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Next step? The switch from stool culture to PCR

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David Wild

September 2018—The advantages of moving from stool culture to a molecular platform are many: faster time to results, more accurate pathogen identification, a savings of space and staff time. For Jose Alexander, MD, D(ABMM), SM, MB(ASCP), and colleagues at Florida Hospital Orlando, another plus is being able to adhere to the Infectious Diseases Society of America guideline suggestion that labs use a diagnostic approach that can distinguish O157 from non-O157 E. coli and Shiga toxin 1 from Shiga toxin 2 E. coli.

Dr. Alexander, a medical and public health microbiologist and the hospital’s director of clinical microbiology, shared the story, in a webinar this spring and in a recent interview, of how his laboratory made the decision to switch to PCR.

“Moving from stool culture to a molecular platform seems to be the next big step for many laboratories, not only for the improvement of the technique for detection of pathogens and the benefits to the patient but also for the benefits to the laboratory itself,” he said in the webinar, which was hosted by CAP TODAY and made possible by a special educational grant from Luminex.

One of the first things Dr. Alexander and his colleagues at Florida Hospital Orlando considered when weighing a switch was the department’s stool culture volume and the cost implications. The Florida Hospital system has a 24/7 central microbiology department staffed by 42 full-time medical technologists and technicians for its 2,400 beds across seven hospitals and multiple long-term and nursing home facilities. By 2017, when the department made its case for molecular testing in place of culture, 780,000 tests were performed in the department, of which 7,200 were stool cultures.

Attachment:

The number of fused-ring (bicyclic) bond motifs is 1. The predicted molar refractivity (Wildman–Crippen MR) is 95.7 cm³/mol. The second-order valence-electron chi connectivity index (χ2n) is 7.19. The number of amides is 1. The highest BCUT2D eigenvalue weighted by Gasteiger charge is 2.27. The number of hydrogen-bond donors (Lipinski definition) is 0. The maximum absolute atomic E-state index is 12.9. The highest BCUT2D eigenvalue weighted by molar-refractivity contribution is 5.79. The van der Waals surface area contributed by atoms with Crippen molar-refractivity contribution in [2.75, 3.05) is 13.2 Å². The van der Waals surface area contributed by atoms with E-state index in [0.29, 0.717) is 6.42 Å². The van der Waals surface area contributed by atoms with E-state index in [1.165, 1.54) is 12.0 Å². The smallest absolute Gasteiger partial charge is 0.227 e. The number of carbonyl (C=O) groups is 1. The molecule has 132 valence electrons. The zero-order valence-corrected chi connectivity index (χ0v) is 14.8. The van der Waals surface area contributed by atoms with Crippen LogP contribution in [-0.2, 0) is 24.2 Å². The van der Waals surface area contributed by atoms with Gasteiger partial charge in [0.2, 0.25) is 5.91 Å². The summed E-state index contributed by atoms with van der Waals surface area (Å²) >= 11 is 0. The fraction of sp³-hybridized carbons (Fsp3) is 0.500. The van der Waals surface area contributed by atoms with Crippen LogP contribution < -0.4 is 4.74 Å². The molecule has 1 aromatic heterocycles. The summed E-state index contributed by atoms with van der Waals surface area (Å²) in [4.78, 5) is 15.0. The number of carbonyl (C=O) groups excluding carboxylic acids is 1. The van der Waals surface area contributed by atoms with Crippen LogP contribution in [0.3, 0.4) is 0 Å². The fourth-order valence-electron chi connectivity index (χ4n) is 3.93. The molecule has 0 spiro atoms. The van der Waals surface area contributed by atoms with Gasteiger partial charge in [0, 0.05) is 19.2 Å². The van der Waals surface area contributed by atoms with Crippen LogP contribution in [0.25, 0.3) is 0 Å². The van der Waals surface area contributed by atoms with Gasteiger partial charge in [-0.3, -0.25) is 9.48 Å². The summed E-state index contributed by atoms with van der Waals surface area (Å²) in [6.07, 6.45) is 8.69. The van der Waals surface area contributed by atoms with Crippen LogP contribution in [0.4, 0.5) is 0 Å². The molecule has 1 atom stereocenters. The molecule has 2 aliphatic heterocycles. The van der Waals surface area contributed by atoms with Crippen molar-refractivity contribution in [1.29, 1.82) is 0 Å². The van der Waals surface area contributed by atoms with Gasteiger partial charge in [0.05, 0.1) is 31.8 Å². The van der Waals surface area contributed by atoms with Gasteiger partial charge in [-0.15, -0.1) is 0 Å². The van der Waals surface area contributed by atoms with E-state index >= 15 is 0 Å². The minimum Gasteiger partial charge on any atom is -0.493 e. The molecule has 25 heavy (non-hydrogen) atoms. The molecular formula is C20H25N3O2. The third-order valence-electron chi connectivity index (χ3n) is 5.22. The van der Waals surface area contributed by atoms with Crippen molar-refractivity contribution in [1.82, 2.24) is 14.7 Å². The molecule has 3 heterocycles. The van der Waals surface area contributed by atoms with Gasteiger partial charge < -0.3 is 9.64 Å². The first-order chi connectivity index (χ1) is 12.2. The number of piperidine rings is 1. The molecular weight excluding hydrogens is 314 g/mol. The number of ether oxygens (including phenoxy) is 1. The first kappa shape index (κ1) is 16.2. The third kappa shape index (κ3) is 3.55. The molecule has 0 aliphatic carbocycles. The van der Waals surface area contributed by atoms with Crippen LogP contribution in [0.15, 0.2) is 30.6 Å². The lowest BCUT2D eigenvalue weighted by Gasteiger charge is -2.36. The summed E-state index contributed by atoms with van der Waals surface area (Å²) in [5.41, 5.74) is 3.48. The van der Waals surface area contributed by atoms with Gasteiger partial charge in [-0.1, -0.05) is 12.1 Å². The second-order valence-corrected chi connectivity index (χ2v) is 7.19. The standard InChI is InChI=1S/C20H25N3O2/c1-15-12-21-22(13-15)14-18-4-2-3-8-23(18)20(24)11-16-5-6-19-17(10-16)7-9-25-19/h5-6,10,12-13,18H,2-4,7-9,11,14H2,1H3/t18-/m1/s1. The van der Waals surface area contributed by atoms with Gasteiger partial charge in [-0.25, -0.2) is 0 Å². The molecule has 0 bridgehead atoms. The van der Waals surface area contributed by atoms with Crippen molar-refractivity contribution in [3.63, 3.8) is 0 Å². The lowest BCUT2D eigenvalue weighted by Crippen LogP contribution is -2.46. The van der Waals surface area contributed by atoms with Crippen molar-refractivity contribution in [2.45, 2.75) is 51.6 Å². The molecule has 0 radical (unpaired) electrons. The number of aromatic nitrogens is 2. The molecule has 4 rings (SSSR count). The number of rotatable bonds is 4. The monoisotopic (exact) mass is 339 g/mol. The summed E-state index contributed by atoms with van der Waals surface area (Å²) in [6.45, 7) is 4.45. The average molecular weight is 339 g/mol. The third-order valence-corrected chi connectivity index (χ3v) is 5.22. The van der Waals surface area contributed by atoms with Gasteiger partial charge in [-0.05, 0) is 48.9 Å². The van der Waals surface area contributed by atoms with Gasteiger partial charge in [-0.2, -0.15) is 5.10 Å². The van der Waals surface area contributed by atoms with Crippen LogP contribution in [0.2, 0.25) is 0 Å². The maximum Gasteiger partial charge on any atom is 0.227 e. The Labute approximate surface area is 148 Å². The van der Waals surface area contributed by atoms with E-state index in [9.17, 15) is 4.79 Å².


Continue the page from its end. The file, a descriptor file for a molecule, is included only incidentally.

“One of the most important steps in making the case for a switch to PCR and selecting the right panel for us was to document the types of organisms we had been screening for through stool cultures,” Dr. Alexander said.

In 2016, the microbiology department cultured 6,800 stool samples, two-thirds of which were for outpatients, and found the most prevalent pathogen was Salmonella spp., with 163 cases, followed by 82 cases of Campylobacter spp. and 28 cases of Shigella spp. Other less common pathogens isolated included four cases of Escherichia coli O157, two cases of Yersinia enterocolitica, four cases of Plesiomonas shigelloides, five cases of Shiga toxin 1-producing E. coli, and two cases of Shiga toxin 2-producing E. coli.

Although this pathogen distribution matched what the Centers for Disease Control and Prevention’s Foodborne Diseases Active Surveillance Network reported in recent years, Dr. Alexander said, “we still felt like stool cultures were not actually detecting the amount of organisms that are circulating in our population.”

Testing by PCR would mean redistributing the benches and staff, a 24-hour turnaround time, greater sensitivity, and improved in-house viral detection. “We can also have more space in the ambient incubator,” he said. It also meant having to purchase less special media and being able to screen routinely for Vibrio and Yersinia, which are now a separate order. “But the most important advantage is we can screen for Shiga toxin genes for detecting non-O157 and also non-toxin-producing Shiga toxin E. coli.” Routine culture will not detect many non-O157 or low-level producing or non-producing Shiga toxin E. coli.

Switching to PCR meant, too, that Florida Hospital would fall in line with the 2017 Infectious Diseases Society of America’s Clinical Practice Guidelines for the Diagnosis and Management of Infectious Diarrhea, which encourage use of “culture-independent methods” of stool testing for possible bacterial or parasitic causes as well as possible C. difficile infection.

When Dr. Alexander and colleagues calculated the cost of a culture, including the special media, GN broth, Shiga toxin EIA, and Vitek ID cards, they “got a big surprise,” finding that a single stool culture cost nearly $28. When they factored in the cost of operator time—five minutes for setup and 30 minutes of hands-on time per culture over five days—the cost rose to almost $53 on average.

“With PCR, the hands-on time is down from 30 minutes to less than five minutes per sample, and we can remove a bench,” he said.

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